More Problems at the SEC: Who Regulates the Regulator?

The Securities and Exchange Commission has come under fire once more over its ability to regulate the parties under its watch. This time, the accusations are over possible incidents involving its own employees engaging in misconduct and abuse. These allegations don’t come at a good time for the SEC, which has already been accused of failing to effectively regulate investment firms, failing to prevent Bernard Madoff’s $50 billion ponzi scam, and failing to stop the some of Wall Street’s biggest investment banks from failing.

One allegation, reported in the Washington Post, accuses SEC Deputy Secretary Florence Harmon of using her position at the agency to “intimidate and influence” a Morgan Stanley broker because she disagreed with the way the firm was handling her mother’s account. She allegedly told a bank executive that the broker should have “Googled her” before talking to her. The broker reported Harmon’s behavior to Morgan Stanley and to investigators.

Harmon has reportedly told the SEC that the only reason she identified herself as an SEC employee is because she felt that the broker was making incriminating statements. The SEC’s inspector general has called Harmon’s alleged misconduct a potential violation of agency rules. While the inspector general didn’t name Harmon, another official confirmed that she was the regulator involved in the incident. The inspector general recommended disciplinary action and possible dismissal. Harmon continues her work as a regulator for the SEC.

Another probe accuses a number of SEC enforcement attorneys of trading United Health Group and Citigroup stocks, as well as other companies’ stocks, at about the same time that the SEC began investigating the firms. The SEC employees involved did not properly report the trades, which they are required to do, per agency rules. Still another investigation accuses a leading SEC official of committed perjury, in court and in writing, when talking about attempts to stop short-selling.

The issue of whether the SEC is able to properly deal with possible violations by its own employees-let alone those committed by the members of Wall Street that it regulates-has been under debate for months. US Senator Charles Grassley says the SEC needs a better compliance system to discourage employee misconduct and allow the public to feel confident that incidents of misbehavior aren’t systemic issues.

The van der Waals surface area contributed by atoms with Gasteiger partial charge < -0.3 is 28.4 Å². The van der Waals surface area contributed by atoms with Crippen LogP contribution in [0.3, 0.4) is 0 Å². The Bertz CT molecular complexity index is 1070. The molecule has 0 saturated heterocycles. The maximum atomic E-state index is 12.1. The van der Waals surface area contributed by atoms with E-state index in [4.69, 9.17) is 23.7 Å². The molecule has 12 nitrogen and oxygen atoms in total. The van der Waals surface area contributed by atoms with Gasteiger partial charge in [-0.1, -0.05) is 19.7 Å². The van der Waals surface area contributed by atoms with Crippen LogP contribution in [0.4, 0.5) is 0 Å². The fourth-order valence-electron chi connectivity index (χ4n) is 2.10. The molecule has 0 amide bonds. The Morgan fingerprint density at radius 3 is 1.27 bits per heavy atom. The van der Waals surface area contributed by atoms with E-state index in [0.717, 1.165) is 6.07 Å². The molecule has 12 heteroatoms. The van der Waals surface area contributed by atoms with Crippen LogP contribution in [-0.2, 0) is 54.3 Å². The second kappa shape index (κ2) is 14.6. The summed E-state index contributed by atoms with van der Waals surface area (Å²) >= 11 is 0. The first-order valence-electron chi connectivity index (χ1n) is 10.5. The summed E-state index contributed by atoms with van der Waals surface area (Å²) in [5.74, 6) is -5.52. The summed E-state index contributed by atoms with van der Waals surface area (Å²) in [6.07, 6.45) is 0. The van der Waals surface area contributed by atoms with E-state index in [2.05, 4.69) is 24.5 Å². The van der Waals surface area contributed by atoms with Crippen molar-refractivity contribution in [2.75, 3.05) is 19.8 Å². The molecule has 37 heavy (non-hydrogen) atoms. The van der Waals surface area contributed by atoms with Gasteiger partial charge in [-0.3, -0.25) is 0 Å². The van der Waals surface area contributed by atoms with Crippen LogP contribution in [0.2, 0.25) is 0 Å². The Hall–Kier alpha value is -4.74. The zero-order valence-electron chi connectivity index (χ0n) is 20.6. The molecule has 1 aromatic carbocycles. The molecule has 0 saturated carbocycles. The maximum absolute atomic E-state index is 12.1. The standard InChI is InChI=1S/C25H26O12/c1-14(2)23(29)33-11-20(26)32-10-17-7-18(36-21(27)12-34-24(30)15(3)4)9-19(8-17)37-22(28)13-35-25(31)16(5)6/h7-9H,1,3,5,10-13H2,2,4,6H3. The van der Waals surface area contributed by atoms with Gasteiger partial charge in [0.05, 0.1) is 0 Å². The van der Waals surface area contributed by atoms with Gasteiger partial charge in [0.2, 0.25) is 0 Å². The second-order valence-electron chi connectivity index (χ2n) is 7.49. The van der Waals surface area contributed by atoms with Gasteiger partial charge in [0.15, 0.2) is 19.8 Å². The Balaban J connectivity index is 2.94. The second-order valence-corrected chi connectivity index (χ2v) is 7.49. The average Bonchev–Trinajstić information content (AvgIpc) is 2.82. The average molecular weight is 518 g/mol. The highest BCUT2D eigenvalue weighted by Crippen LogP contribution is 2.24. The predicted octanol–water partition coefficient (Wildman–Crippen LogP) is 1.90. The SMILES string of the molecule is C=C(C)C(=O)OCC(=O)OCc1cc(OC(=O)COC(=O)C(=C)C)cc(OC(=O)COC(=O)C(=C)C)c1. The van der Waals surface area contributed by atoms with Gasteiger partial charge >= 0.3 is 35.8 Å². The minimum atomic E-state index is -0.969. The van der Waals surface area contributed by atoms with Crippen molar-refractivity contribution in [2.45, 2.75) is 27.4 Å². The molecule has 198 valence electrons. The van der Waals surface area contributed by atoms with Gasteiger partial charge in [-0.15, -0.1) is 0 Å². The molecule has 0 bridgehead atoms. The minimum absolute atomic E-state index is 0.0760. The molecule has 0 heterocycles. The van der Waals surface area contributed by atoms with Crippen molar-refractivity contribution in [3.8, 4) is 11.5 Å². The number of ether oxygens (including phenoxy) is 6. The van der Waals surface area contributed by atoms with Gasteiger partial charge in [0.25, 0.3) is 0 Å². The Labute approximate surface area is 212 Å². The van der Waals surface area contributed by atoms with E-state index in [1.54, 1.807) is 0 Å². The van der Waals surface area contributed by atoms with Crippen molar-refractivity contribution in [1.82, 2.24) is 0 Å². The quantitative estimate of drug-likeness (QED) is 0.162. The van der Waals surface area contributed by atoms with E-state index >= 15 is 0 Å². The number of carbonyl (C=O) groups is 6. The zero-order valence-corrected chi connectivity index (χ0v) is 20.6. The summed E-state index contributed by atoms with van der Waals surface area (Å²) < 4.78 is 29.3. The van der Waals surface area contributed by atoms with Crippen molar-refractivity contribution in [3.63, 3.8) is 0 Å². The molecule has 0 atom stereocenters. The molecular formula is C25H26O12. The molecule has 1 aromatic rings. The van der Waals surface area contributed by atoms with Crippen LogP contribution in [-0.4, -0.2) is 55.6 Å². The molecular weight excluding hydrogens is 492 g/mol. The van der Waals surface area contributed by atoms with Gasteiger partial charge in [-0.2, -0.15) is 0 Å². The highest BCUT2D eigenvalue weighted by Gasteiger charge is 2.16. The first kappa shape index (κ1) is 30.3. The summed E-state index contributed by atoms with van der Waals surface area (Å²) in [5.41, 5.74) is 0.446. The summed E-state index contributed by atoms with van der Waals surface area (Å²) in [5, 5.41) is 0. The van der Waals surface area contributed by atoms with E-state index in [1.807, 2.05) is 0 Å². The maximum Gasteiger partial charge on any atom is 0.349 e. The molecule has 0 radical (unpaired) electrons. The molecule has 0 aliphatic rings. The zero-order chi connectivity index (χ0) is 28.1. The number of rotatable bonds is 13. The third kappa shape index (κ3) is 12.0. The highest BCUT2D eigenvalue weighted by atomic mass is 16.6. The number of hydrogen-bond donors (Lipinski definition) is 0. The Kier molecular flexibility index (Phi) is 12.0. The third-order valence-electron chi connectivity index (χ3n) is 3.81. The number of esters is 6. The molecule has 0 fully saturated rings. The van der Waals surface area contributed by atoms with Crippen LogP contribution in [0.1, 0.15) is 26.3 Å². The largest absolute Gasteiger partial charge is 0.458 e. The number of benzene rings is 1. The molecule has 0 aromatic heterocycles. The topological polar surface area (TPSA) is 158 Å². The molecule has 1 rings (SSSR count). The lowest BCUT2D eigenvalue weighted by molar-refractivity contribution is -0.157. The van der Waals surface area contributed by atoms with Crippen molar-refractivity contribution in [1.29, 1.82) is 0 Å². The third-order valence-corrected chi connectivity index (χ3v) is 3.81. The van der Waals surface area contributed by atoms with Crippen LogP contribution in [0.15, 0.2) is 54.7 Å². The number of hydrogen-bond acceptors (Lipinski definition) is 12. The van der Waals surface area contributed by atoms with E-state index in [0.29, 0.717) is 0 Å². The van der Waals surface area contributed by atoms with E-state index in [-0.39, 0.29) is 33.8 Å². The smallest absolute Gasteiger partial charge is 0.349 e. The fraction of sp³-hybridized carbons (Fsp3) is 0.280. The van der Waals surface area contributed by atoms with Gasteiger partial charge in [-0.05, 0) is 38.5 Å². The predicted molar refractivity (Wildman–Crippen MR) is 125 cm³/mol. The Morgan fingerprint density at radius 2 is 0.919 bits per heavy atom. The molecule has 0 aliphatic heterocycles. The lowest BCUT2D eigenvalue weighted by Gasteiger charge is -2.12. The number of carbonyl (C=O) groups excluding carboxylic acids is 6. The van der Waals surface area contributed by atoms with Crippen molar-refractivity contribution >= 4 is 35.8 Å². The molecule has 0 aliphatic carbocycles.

Meantime, SEC Inspector General H. David Kotz is also recommending new protections to prevent such abuses. In a report he wrote about the suspicious stock trades by SEC employees, which the Washington Post obtained through the Freedom of Information Act, Kotz noted that the agency’s lack of a proper compliance system makes it hard to make sure that staff members don’t also engage in insider trading.

The SEC says it is working on improving its current compliance policies. New changes are to include the hiring of a chief compliance officer, the installation of a computer system that will report trades made by SEC employees, and the clarification of its rules.

Related Web Resources:
Watchdog Digs Into Conduct At SEC, Washington Post, May 17, 2009
Florence Harmon Named Deputy Secretary, SEC, November 7, 2006
H. David Kotz Named New Inspector General at SEC, SEC, December 5, 2007
On Wall Street, misconduct of any kind-whether by a broker, an investment firm, a financial adviser, or a regulator-is wrong and against the law. Contact our stockbroker fraud law firm to discuss your case.